- Museum number
A sheet from a bird's-eye plan of London: from St Giles on the left to Chancery Lane on the right, Holborn at top, the Thames from Savoy Stairs to Essex Stairs at the bottom. 1660/6
- Production date
Height: 344 millimetres
Width: 455 millimetres
- Curator's comments
- (Text from Antony Griffiths, 'The Print in Stuart Britain', BM 1998 cat.131)
This is the unique surviving impression from an unfinished plate which is the only remaining fragment of Hollar's greatest project, which he undertook after his return to England. Although he earned his bread and butter making plates for Ogilby and Dugdale, his own energies from 1660 went into a plan to make a giant map-view of London. He had been trained in this skill under Merian in Germany before he met the Earl of Arundel, and the opportunity for such a new wall-map had been revealed by the success of William Faithorne's engraving on twelve sheets of 1658 (Fagan p.87: see1881-6-11-254).
An etched sheet of 'Propositions concerning the map of London and Westminster etc. which is in hand by Wentsel Hollar' dated 1660 begins: 'This map is to contain 10 foot in bredth, and 5 foot upward wherein shall be expressed, not onely the streets, lanes, alleys etc. proportionably measured; but also the buildings (especially of the principall houses, churches, courts, halls, etc.) as much resembling the likeness of them, as the convenience of the roome will permitt. Example whereof is in considerable part to be seen. The charge thereof being found by experience to be wery great and too heavy to be borne by the author himselve alone', Hollar sought subscribers at ,3, payable in three instalments. In return, the subscriber got a copy of the map with his arms and name 'as a benefactour, in a convenient place of the map designed for that purpose' (see Pennington p.xlii).
This etching is the only known print by Hollar that answers this description, being a combination of a map and view on a very large scale. If the overall size was really 10 x 5 foot, and each sheet was this size, there would have been 24 sheets in all. But not all would have been map, and the borders would have filled with views and coats of arms in the manner of Dutch wall-maps of the period. The project would have required a fresh survey of the whole city, and this, rather than etching the plates, must have occupied a vast amount of time until the Great Fire made most of his survey obsolete.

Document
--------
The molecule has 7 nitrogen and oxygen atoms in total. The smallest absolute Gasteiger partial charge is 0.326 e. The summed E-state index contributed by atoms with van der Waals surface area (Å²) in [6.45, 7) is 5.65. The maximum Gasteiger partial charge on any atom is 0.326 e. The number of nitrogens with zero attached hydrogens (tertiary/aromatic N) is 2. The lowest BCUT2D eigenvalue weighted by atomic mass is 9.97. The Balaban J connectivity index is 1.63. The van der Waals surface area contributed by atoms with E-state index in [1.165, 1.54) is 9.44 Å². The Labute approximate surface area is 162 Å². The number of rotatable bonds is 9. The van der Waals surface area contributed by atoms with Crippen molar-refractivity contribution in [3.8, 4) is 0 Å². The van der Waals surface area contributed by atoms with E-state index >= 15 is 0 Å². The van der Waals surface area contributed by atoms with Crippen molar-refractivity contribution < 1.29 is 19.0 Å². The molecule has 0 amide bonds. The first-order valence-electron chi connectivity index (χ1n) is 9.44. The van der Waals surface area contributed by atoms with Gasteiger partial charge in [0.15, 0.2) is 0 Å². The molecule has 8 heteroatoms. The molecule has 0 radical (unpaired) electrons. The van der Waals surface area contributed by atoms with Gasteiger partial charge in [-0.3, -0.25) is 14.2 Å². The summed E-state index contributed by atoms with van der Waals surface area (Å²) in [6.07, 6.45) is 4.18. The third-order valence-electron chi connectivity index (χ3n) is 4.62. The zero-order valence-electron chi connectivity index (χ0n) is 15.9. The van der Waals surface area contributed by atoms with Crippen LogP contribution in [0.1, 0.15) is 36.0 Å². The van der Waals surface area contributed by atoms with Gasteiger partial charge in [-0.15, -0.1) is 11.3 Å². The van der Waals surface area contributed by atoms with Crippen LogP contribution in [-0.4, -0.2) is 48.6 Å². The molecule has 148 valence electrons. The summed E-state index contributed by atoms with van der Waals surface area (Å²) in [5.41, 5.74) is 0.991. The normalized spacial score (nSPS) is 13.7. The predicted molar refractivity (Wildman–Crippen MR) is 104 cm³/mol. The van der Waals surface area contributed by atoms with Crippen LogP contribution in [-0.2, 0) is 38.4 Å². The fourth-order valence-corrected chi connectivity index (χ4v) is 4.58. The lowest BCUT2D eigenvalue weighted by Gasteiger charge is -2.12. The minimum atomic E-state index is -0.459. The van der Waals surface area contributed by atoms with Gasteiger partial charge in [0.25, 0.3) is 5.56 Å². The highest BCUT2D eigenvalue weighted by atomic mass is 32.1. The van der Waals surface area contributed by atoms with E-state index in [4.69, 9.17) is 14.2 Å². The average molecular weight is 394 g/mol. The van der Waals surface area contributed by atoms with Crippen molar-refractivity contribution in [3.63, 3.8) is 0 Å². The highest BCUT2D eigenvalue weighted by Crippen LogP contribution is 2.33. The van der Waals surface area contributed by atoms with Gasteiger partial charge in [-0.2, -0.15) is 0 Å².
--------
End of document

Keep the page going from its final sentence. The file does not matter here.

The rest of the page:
Hollar tried to keep up the project. In November 1666 he was appointed the King's Scenographer, and Pepys recorded on 22 November 1666: 'My Lord Brouncker ... tells me that he [Hollar] was yesterday sworn the King's servant, and that the King hath commanded him to go on with his great map of the city, which he was upon before the City was burned'. In August 1667 he petitioned for aid to perfect his ground-plot with the houses, which he called 'his monument and masterpiece' on which he had spent seven years labour and run ,100 into debt, 'and now the city being destroyed, no man living can leave such a record to posterity of how it was as himself' (Pennington pp.xli-xlii). But Charles was always penniless, and nothing came of this. The only paid job that Hollar was given was in 1668 to survey the territory in Tangier that had come to the English crown with the dowry of Catherine of Braganza. Posterity can indeed regret the collapse of Hollar's great project. This sheet shows its quality, and London would have boasted the finest map-plan ever made of any city in the world.
See R. Godfrey, 'Wenceslaus Hollar: A Bohemian Artist in England', New Haven and London, 1994, no.102.
In 2010 another impression of the sheet appeared in the sale of books from the library of the Earls of Macclesfield and was purchased by the Folger Shakespeare Library, Washington DC.
- Not on display
- Exhibition history
2006/7 Nov-Feb, London, British Library, 'London: A Life in Maps'
- Acquisition date
- Prints and Drawings
- Registration number